Simeon and Anna have at least two things in common, one minor and one major.  First it seems that they were both well on in years.  We are told that Anna had reached the age of 84 and, whilst we are not told Simeon’s age expressly, we are certainly given the impression that he is on the verge of death and has been hanging on for this moment.  God had promised Simeon that he would not die until he had seen the Messiah and, when he saw Jesus, Simeon’s words, are saying that he can now die in peace:

Lord, now lettest thou thy servant depart in peace, according to thy word.  For mine eyes have seen thy salvation, which thou hast prepared before the face of all people.  To be a light to lighten the gentiles, and to be the glory of thy people Israel.”

Simeon didn’t actually speak in the King James Version but these words are familiar to regular church goers as the Nunc Dimittis, which is part of our Evening Prayer and sung at Evensong. 

Although this scene could hardly be more Jewish, Simeon makes it clear that Jesus is not merely the consolation of Israel for which he has been waiting but is also a light to the gentiles, which is the whole, non-Jewish world. It is of course that imagery of Jesus as light coming into the world which we represent when we give a lit candle to the newly baptised and which we represent here today with our own candles for candlemas.

So far this all sounds quite positive but, and here is where we need to get over the cute baby imagery, even now there is a foreshadowing that this will not be an easy or pain free journey.  Speaking specifically to Mary Simeon says that Jesus will cause the rising and falling of many, which echoes Mary’s own song the Magnificat, that he will be spoken against and that even Mary will not be spared from having a sword pierce her own soul.  We only need to think about Mary standing at the foot of the cross to see the truth in that.

This baby will change things – it will change things for the powerful but also for you.  

Simeon’s words also contains echoes of the prophecy of Malachi, which was our first reading this morning, and this makes it even clearer that when the Lord comes into his Temple things are going to change:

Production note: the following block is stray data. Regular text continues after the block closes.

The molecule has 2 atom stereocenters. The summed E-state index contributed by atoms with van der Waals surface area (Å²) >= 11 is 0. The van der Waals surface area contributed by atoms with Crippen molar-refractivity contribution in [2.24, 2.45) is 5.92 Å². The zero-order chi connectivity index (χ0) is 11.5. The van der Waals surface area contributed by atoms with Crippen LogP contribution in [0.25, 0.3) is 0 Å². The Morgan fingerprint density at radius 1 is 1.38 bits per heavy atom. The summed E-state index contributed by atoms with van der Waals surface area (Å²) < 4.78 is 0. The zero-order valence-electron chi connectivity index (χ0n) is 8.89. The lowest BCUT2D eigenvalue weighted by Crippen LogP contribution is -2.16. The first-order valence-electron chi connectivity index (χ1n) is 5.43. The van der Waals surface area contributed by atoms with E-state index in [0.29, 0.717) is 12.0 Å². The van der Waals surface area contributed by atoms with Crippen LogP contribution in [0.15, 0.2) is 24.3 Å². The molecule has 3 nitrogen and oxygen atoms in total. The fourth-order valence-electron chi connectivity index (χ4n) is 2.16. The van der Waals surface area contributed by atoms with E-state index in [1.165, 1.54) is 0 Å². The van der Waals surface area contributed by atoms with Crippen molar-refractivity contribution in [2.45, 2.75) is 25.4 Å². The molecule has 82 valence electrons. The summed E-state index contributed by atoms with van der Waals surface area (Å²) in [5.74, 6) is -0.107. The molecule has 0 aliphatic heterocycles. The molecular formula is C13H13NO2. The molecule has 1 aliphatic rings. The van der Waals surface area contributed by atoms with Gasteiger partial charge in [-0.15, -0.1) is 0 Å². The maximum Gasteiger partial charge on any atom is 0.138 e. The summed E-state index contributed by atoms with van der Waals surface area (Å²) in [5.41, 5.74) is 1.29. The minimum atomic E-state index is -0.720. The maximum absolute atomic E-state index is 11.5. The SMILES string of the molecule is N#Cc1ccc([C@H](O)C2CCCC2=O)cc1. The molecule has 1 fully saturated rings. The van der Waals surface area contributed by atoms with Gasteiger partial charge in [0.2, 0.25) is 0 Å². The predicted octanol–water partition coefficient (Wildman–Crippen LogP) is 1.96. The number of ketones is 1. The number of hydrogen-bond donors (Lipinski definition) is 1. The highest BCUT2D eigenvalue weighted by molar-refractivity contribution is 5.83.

“…Then suddenly the Lord you are seeking will come into his Temple…But who can endure the day of his coming?  Who can stand when he appears?  For he will be like a refiners’ fire…he will sit as a refiner and a purifier of silver…then the Lord will have men who will bring offerings in righteousness…”

How is silver refined?  It is heated until it melts and all the dross is scooped off.  It leaves the silver purer but the melting and the scooping away of dross may not be a comfortable experience.  The coming of the Lord into his temple, which is what we see and celebrate today, is not intended to be a cute montage of older people celebrating a new baby which affects nothing.  Rather it signifies that the old order has passed away, that God is doing a new thing.

But Simeon and Anna have something even more important in common than their great age.  Both Simeon and Anna were blessed by the Holy Spirit.  We are told expressly in v.25 that the Holy Spirit rested on Simeon and we know that Anna was blessed by the Holy Spirit too as prophecy is one of the gifts of the Holy Spirit.

The Holy Spirit in both Simeon and Anna revealed to them that this baby Jesus was the Christ child and through them it was revealed to others – to Mary and Joseph, to others in the Temple and to us through the words of scripture.  We should never think that the Holy Spirit forces people to do things against their will – if Simeon or Anna had not been open to the work and prompting of the Holy Spirit in their lives they simply would not have been there and this encounter would never have happened.

So, today, let us not get distracted by cute babies.  Let us remember that when God comes into his Temple, which could be the Temple in Jerusalem, it could be this church and it could be the temple of your life, that things will change. Silver will be refined, but the burning away of dross may not always be comfortable.  Today we remember the epiphanies of Simeon and Anna, as they welcomed and proclaimed the coming of the Christ to the world, we give thanks for the insight granted to them by the Holy Spirit and we pray that the same Holy Spirit which rests on us through our baptisms and on the church because of Pentecost will also grant us the gift to recognise Christ and be unafraid to proclaim to the world the coming of the light of the world.

May the prompting of God the Holy Spirit lead us always towards Jesus who is God the Son who lifts always towards God the Father.

Amen.

Sermon – Epiphany 3

Sunday 24 January 2021

The Week of Prayer for Christian Unity

Readings:  1 Corinthians 1:10-13; 3:21-23, John 17:20-23

If you have been joining me for morning or evening prayer over the past week then you will have noticed that we have been travelling through the Week of Prayer for Christian Unity.